Aside from the contact hours, you can also pursue further education.
Working as a CNA is a great starting point to pursue other nursing careers, such as an LPN or an RN course.
You can also pursue CNA specialty certifications such as:
- CNA II
- Certified Alzheimer Caregiver
- Certified Hospice and Palliative Nursing Assistant
- Certified Wound Care Associate
- Medication Aide Certification
Frequently Asked Questions about Becoming a Certified Nurse Assistant (CNA)
Now that you know the five steps to become a CNA, you may still be left with some questions in your head.
Here, we will try to answer some of the questions you may be thinking of.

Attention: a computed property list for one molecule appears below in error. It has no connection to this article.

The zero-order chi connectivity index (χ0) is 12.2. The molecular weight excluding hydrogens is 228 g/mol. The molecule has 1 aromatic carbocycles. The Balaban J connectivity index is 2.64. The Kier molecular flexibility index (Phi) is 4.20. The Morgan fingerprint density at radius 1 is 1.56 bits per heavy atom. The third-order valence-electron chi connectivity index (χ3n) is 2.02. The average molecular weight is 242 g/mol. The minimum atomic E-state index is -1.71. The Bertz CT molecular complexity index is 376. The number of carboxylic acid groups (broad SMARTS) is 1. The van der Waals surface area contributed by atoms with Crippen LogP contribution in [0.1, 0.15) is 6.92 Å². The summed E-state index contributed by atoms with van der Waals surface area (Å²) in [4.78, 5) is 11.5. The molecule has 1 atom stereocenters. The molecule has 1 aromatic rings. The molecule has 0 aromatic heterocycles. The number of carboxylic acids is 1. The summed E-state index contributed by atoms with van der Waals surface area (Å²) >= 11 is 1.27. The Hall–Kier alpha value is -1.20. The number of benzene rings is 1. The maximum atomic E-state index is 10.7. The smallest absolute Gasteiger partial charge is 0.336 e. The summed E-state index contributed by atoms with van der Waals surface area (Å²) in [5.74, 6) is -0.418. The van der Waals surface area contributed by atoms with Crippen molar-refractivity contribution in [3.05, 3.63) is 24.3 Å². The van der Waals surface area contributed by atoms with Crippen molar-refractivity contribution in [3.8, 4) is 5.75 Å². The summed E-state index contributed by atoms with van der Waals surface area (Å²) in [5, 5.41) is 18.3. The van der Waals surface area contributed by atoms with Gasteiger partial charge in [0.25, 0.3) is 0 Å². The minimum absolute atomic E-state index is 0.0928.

What do CNAs do?
CNAs work under the supervision of LPNs or RNs.
When you are a CNA, you will help patients with basic health procedures and daily activities. You will also monitor the patient’s condition.
Some of the CNA tasks include:
- Turning or repositioning bedridden patients
- Taking vital signs (such as body temperature and blood pressure)
- Feeding the patient and recording their food and liquid intake
- Documenting and reporting the patient’s health issues to the nurses
- Cleaning rooms and changing bed linens
- Dressing the patient’s wounds
- Bathing the patient
- Combing the hair, cutting the nails, and brushing the teeth of the patient
- Stocking medical supplies
Where do CNAs usually work?
CNAs have a lot of job options!